Thurman contends Jobs' greatest success was not necessarily financial.
"It was his initial role in making the PC available to individuals to give them computer power," said Thurman. "He was democratizing computer power. It was his own inspiration of things and not accepting the status quo and breaking through the power of the people."
Though Jobs may not have been a devout practitioner of Buddhism, his personal and corporate vision certainly struck the same tone -- "wisdom and compassion," he said.
"Zen vision is that human beings can understand reality if they focus their mind on it and develop wisdom," said Thurman. "When you do, you have the greater capacity to arrange the nature of things and to help people."
But the irony of Jobs' spirituality was that as much as it reflected the most beautiful aspects of the products he made, those very "machines" have in some ways enslaved a generation of users, according to John Lardas Modern, a professor of religious studies at Franklin and Marshall College in Pennsylvania.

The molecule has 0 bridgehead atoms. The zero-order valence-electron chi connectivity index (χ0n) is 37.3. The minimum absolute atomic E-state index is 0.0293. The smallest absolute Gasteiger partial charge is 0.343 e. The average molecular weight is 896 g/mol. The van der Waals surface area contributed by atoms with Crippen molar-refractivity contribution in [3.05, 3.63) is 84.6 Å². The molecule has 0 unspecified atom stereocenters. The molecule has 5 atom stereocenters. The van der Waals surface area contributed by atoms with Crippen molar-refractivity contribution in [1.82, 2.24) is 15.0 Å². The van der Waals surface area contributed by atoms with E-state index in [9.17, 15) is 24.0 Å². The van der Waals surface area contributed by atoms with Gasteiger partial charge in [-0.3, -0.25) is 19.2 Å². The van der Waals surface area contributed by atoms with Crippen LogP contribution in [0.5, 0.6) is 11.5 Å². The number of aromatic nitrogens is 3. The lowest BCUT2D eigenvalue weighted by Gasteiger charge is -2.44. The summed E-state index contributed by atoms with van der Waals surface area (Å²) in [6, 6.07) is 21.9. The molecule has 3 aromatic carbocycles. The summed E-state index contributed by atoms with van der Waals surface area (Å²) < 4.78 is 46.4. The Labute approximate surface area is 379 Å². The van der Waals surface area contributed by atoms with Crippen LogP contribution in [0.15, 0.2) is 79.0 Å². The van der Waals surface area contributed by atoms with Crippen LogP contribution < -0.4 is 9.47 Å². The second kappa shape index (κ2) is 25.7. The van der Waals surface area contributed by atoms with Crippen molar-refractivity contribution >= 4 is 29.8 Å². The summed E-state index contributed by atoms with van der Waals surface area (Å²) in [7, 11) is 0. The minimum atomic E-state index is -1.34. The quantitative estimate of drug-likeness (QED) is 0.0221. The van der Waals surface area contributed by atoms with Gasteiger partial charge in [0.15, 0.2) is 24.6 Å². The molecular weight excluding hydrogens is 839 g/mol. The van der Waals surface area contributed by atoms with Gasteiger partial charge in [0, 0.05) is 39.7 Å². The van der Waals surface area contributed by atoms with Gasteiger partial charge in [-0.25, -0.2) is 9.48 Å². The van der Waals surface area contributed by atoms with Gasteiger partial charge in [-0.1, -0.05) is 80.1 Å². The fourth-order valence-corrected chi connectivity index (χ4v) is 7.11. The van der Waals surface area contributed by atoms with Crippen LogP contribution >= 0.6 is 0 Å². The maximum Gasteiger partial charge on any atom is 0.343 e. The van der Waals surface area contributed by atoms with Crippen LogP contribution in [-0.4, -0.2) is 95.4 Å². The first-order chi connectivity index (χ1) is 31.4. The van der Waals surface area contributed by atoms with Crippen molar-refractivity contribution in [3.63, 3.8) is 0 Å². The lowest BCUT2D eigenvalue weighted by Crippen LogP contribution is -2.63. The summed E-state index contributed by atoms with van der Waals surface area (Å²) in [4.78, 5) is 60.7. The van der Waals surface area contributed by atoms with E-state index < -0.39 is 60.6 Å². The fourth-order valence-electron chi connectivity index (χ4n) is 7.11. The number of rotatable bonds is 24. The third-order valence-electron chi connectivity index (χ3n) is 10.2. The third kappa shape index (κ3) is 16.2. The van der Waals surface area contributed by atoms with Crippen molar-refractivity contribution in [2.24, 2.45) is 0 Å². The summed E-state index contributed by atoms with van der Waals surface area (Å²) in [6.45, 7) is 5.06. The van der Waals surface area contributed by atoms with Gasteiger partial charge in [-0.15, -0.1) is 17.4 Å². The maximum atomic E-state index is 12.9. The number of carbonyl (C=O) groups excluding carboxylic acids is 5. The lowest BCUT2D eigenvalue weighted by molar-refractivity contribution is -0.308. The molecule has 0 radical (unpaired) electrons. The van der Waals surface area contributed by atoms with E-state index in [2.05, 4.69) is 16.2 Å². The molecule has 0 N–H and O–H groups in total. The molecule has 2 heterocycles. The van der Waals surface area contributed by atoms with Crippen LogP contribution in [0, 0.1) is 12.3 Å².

Jobs made computers and hand held devices that have allowed people to become "disembodied" on a certain level -- "to escape and transcend the mundane reality of bodily existence," according to Modern.
Such spirituality begs for freedom from the trappings of tradition, he said, but it has a down side.
"These machines are amazing," said Modern. "For the last 12 hours, I have been seeing people on Facebook and Twitter in praise of how the devices he made allow ease and convenience and empowerment."
"I love my iPad, precisely because it feels like an extension of my mind and I can't live without it," said Modern. "The irony is, these products ground us in a chair behind a desk, behind a computer and in a sense they have pushed us inward -- and you don't have physical connections with others."
"It cuts both ways," he said.